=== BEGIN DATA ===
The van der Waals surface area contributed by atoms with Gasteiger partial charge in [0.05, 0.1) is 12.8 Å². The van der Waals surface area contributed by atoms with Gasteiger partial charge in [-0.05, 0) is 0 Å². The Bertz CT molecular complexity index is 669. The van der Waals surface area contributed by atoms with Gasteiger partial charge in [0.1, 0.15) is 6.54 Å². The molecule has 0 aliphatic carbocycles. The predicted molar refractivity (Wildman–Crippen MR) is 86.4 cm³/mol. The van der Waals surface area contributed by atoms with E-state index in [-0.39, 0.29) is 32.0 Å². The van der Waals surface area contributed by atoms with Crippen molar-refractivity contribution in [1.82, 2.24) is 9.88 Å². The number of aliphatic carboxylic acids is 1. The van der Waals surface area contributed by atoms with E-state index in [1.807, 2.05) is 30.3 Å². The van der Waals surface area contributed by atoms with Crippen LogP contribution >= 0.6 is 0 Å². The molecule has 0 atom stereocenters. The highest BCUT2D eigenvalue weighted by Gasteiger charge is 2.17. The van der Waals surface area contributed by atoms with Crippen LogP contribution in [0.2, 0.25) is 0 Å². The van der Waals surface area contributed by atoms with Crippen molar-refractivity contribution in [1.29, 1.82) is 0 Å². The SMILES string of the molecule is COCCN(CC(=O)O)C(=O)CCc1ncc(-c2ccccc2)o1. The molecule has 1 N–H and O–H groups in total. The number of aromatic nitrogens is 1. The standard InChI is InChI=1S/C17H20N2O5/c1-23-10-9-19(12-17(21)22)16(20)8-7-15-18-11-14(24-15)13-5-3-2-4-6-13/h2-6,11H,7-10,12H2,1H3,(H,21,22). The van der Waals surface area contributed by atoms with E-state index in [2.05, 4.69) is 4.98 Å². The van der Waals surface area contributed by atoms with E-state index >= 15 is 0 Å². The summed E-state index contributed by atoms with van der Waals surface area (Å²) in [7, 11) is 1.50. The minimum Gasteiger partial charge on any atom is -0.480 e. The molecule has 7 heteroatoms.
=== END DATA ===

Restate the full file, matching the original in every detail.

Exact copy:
The van der Waals surface area contributed by atoms with Gasteiger partial charge in [0.05, 0.1) is 12.8 Å². The van der Waals surface area contributed by atoms with Gasteiger partial charge in [-0.05, 0) is 0 Å². The Bertz CT molecular complexity index is 669. The van der Waals surface area contributed by atoms with Gasteiger partial charge in [0.1, 0.15) is 6.54 Å². The molecule has 0 aliphatic carbocycles. The predicted molar refractivity (Wildman–Crippen MR) is 86.4 cm³/mol. The van der Waals surface area contributed by atoms with E-state index in [-0.39, 0.29) is 32.0 Å². The van der Waals surface area contributed by atoms with Crippen molar-refractivity contribution in [1.82, 2.24) is 9.88 Å². The number of aliphatic carboxylic acids is 1. The van der Waals surface area contributed by atoms with E-state index in [1.807, 2.05) is 30.3 Å². The van der Waals surface area contributed by atoms with Crippen LogP contribution >= 0.6 is 0 Å². The molecule has 0 atom stereocenters. The highest BCUT2D eigenvalue weighted by Gasteiger charge is 2.17. The van der Waals surface area contributed by atoms with Crippen LogP contribution in [0.2, 0.25) is 0 Å². The van der Waals surface area contributed by atoms with Crippen molar-refractivity contribution in [1.29, 1.82) is 0 Å². The SMILES string of the molecule is COCCN(CC(=O)O)C(=O)CCc1ncc(-c2ccccc2)o1. The molecule has 1 N–H and O–H groups in total. The number of aromatic nitrogens is 1. The standard InChI is InChI=1S/C17H20N2O5/c1-23-10-9-19(12-17(21)22)16(20)8-7-15-18-11-14(24-15)13-5-3-2-4-6-13/h2-6,11H,7-10,12H2,1H3,(H,21,22). The van der Waals surface area contributed by atoms with E-state index in [2.05, 4.69) is 4.98 Å². The van der Waals surface area contributed by atoms with E-state index >= 15 is 0 Å². The summed E-state index contributed by atoms with van der Waals surface area (Å²) in [7, 11) is 1.50. The minimum Gasteiger partial charge on any atom is -0.480 e. The molecule has 7 heteroatoms.